You may have heard that dogs and cats only see in black and white. That’s wrong; these animals are dichromatic, which means they have limited color vision. What is true, however, is that their vision is different from ours. Other animals, such as some bats and rodents, are indeed monochromatic: they only see in black and white and shades of grey.
Before you start feeling smug, consider the limitations of your own sensory system. Some other animals, such as boa constrictors, can see infrared light, which is invisible to you and me. And you know about dogs’ sense of smell, which is much more refined than ours.
The point is that we don’t perceive the world as it is, we perceive it as our senses allow us to see it. Our sensory system presents to us an abstracted view of reality. (This suits me fine; our sensory system has evolved to allow creatures like ourselves to survive and thrive in environments like ours.) And on top of this already abstracted view, we layer another abstraction: language.
The metaphors we use when we talk reveal a lot about how we understand the world. Those of us who design digital things have vacillated between two metaphors when describing the experience of using them: we talk of them either as publications or as types of places.
Tim Berners-Lee designed the Web to be a medium that would allow researchers to share their findings and collaborate dynamically. Thus, we call the basic node a web page which we publish on a server. These words point to us thinking about the system as a publication. However, we also use words that hint at our thinking spatially about the experience of using these things. We navigate collections of web pages and can go back if we need to. We refer to a collection of such pages as a site. The main page of a site is its home page. We go on Facebook, or log into our bank. (Think about that one for a moment!)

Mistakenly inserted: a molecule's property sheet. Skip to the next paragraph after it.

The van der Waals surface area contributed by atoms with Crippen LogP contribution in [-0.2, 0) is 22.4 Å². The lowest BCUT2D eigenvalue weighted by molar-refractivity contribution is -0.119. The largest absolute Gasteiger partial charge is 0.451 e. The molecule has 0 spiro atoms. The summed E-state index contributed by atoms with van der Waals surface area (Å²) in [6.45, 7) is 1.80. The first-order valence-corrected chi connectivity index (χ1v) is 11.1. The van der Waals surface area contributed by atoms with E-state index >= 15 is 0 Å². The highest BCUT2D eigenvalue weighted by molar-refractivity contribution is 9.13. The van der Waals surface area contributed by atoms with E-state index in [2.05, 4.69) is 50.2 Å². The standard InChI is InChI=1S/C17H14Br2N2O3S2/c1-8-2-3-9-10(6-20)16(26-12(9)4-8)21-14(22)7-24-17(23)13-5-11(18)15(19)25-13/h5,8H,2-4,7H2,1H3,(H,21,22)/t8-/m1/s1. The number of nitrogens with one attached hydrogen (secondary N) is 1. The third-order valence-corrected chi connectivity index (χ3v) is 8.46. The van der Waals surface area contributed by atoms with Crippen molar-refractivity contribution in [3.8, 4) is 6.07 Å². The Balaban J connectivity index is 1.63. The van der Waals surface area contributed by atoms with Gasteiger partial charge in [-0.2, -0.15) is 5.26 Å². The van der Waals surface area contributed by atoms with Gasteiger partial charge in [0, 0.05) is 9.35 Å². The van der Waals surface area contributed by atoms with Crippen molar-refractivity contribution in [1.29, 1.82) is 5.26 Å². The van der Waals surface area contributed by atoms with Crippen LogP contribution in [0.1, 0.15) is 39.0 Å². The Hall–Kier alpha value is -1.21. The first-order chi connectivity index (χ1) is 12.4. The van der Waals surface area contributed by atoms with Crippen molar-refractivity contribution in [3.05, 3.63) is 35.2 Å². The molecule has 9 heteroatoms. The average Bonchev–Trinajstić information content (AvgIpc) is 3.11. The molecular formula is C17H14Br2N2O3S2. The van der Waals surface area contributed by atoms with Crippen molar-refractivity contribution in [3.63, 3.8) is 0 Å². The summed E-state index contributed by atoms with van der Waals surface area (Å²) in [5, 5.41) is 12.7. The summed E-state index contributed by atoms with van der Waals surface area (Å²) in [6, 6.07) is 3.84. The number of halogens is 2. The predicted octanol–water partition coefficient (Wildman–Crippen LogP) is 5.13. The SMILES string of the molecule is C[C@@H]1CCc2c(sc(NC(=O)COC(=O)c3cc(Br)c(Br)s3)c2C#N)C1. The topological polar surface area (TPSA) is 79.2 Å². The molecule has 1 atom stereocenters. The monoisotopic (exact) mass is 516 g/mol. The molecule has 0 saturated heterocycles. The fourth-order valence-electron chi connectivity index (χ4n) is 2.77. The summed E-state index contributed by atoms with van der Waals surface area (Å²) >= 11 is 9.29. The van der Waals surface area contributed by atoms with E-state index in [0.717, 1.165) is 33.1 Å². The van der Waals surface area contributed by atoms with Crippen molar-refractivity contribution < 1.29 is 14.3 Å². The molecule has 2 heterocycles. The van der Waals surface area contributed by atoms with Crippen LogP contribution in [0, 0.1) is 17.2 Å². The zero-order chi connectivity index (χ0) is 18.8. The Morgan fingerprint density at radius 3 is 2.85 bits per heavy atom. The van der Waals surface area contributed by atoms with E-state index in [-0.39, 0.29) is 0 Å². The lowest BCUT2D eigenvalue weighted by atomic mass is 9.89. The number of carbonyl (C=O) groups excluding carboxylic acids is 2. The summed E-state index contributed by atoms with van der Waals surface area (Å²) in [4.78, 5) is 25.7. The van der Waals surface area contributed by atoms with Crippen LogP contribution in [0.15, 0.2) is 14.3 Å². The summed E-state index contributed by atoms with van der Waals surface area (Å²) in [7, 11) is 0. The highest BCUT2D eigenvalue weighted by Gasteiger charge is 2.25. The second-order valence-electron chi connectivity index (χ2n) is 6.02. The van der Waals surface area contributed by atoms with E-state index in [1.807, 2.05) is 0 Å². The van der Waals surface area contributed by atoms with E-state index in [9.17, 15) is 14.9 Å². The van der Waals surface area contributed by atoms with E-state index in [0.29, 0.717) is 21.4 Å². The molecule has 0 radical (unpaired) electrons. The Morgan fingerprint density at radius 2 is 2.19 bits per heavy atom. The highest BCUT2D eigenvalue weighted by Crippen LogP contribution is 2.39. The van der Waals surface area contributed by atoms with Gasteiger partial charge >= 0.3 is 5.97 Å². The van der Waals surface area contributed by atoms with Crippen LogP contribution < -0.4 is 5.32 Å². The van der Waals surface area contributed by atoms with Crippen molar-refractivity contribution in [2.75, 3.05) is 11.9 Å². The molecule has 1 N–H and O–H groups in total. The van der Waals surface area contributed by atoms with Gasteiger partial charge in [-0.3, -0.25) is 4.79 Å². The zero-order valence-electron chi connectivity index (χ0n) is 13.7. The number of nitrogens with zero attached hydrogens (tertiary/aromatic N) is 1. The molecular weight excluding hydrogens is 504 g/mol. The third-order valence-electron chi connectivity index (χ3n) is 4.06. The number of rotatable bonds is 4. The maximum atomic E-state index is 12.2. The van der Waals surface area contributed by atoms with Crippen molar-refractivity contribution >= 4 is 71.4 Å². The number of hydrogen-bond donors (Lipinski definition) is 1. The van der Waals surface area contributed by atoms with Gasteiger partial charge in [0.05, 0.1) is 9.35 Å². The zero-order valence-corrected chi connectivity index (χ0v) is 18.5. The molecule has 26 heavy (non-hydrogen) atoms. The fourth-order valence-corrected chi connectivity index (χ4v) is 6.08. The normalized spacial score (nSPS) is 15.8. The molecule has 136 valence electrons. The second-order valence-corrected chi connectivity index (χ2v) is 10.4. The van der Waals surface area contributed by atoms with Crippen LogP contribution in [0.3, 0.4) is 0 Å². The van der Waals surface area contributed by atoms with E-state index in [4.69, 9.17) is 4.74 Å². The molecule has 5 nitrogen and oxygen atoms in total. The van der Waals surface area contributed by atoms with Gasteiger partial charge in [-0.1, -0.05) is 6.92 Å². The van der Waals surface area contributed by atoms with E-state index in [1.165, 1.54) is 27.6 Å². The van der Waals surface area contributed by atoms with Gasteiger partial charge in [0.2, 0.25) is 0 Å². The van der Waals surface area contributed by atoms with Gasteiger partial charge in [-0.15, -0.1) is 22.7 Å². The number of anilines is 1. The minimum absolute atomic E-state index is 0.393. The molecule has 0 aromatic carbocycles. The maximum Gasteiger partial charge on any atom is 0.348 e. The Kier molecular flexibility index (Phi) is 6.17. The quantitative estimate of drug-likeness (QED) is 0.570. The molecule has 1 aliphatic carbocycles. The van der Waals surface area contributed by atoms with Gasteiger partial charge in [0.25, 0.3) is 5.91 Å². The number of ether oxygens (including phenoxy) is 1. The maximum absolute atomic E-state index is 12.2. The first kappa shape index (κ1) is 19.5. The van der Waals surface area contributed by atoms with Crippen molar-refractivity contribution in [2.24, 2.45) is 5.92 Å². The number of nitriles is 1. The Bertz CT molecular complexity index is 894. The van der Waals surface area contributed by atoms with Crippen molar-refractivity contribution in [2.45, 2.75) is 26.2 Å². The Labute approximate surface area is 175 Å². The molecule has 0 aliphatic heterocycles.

It shouldn’t surprise us that our language is muddled when talking about these things. Interactive information systems such as the Web are a new thing. Some aspects of these systems seem familiar, but others defy comparison to anything in our cultural memory. It’s easy to think of The New York Times‘s iPhone app as a publication, but this is less obvious for an app like WhatsApp, where we chat with our friends. The underlying technology accommodates both equally well regardless of how our language deals with the dissonance.
Metaphors have an important influence when we think of new uses and business models. If we imagine we’re building a publication, we will gravitate towards business models that have served publications in the past. Hence, many online ventures rely on advertising or subscriptions (business models from the publishing world) for their primary sources of revenue. These business models are not inherent in the technology; they are a choice we make, and the language we use influences our decisions.
If you work in the design or production of a digital thing, examine the language you use when describing it. What metaphors are you gravitating towards? What do they reveal about the way you think about the system? (And conversely, how are they influencing the way you think about it?)